Of course, there's more detail and thinking to this, but the important thing about this type of learning right now is for us to do simulations with our fellow peers over and over to memorize the algorithm with your body, instead of the just the brain. Then we can move on to the details and the thinking of case-by-case scenarios. What's amazing about this workshop was that it was planned and carried out by a group of only first and second-year doctors and students. It really motivates you. :-)

Friday, October 26, 2007

AIHD 2007 reunites in October.

I really like these people.

And I think these people truly like each other. Almost three months have passed since the Primary Health Care (PHC) program at the ASEAN Institute for Health Development (AIHD) at Mahidol University, Thailand in August, but we're still close together. We're holding dinners and parties at least once a month, and the members just keep on coming. The October dinner was held on the 23rd, and one came from Nagoya by shinkansen, another came from Fukuoka, 900 km from Tokyo, just for the event. Two others dropped by at 10PM after finishing work and training, respectively, just to have a few moments to see who's here and what's up with them.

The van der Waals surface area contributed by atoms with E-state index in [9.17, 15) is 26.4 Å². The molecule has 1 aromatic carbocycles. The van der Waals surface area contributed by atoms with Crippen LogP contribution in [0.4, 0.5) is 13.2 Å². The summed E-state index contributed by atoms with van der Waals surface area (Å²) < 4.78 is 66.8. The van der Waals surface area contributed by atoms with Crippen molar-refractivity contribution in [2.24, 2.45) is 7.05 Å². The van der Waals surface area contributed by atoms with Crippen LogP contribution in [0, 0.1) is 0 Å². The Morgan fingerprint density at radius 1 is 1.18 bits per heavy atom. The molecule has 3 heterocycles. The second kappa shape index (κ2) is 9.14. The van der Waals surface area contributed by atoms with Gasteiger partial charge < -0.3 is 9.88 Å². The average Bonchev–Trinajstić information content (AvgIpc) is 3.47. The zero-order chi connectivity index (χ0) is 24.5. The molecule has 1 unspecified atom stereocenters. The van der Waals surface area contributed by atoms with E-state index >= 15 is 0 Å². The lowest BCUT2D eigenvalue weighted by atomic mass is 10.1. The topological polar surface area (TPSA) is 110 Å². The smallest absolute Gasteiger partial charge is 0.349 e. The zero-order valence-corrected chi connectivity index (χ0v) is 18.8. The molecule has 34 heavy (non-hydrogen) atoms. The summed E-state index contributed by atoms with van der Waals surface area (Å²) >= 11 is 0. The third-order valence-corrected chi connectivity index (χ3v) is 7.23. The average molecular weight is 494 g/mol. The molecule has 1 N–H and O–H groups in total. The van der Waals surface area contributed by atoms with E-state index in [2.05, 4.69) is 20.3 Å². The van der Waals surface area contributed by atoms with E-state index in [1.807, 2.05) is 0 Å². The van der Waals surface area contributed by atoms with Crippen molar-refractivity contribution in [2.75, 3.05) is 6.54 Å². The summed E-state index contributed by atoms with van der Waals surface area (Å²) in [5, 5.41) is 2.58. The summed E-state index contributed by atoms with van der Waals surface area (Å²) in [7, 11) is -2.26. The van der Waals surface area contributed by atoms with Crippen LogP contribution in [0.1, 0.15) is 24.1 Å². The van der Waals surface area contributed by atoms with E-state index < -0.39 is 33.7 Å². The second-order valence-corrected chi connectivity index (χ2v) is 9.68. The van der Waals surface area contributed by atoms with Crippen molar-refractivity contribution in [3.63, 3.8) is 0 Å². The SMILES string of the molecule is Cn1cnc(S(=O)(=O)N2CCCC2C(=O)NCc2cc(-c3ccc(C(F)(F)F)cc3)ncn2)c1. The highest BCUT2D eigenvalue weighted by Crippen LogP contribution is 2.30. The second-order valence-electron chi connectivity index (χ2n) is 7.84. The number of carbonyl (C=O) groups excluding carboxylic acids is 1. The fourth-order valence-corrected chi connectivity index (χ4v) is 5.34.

Just amazing. I wonder what got us so hooked up with each other... and no doubt I'm one of them. We had 37 Japanese in the flock in Thailand, and of course, not all of us come to join these events, but every time we get together, there's at least a dozen members, and what's both surprising and amazing, is that that number keeps on going up time after time.

And, we're all with different backgrounds. Not only are we comprised of medical or nursing students, but also people who already work, either in the medical field or somewhere else, or students from totally different areas of study (at one glance different, but actually connected). But there's some kind of intrinsic common factor that's keeping us together... :-)

Sunday, October 21, 2007

International Health Co-operative Forum.

The International Health Co-operative Forum was held today in Shinjuku, Japan. It's the 3rd forum after Tokyo 1992 and Manchester 1995, and the theme of this occasion was to decide on the global objectives of the co-operatives' approach to health care, especially after the birth of regional health co-op organizations such as the International Health Co-operative Organisation (IHCO) and the Asia-Pacific Health Co-operative Health Organization (APHCO).

We first had a general assembly featuring some very interesting speeches, one of which I will discuss later, and then we divided into five sectional meetings: world's health co-ops, primary health care, poverty and international cooperation, coping with aging societies, and international exchange of people. I decided to participate in, you've guessed it, the primary health care meeting.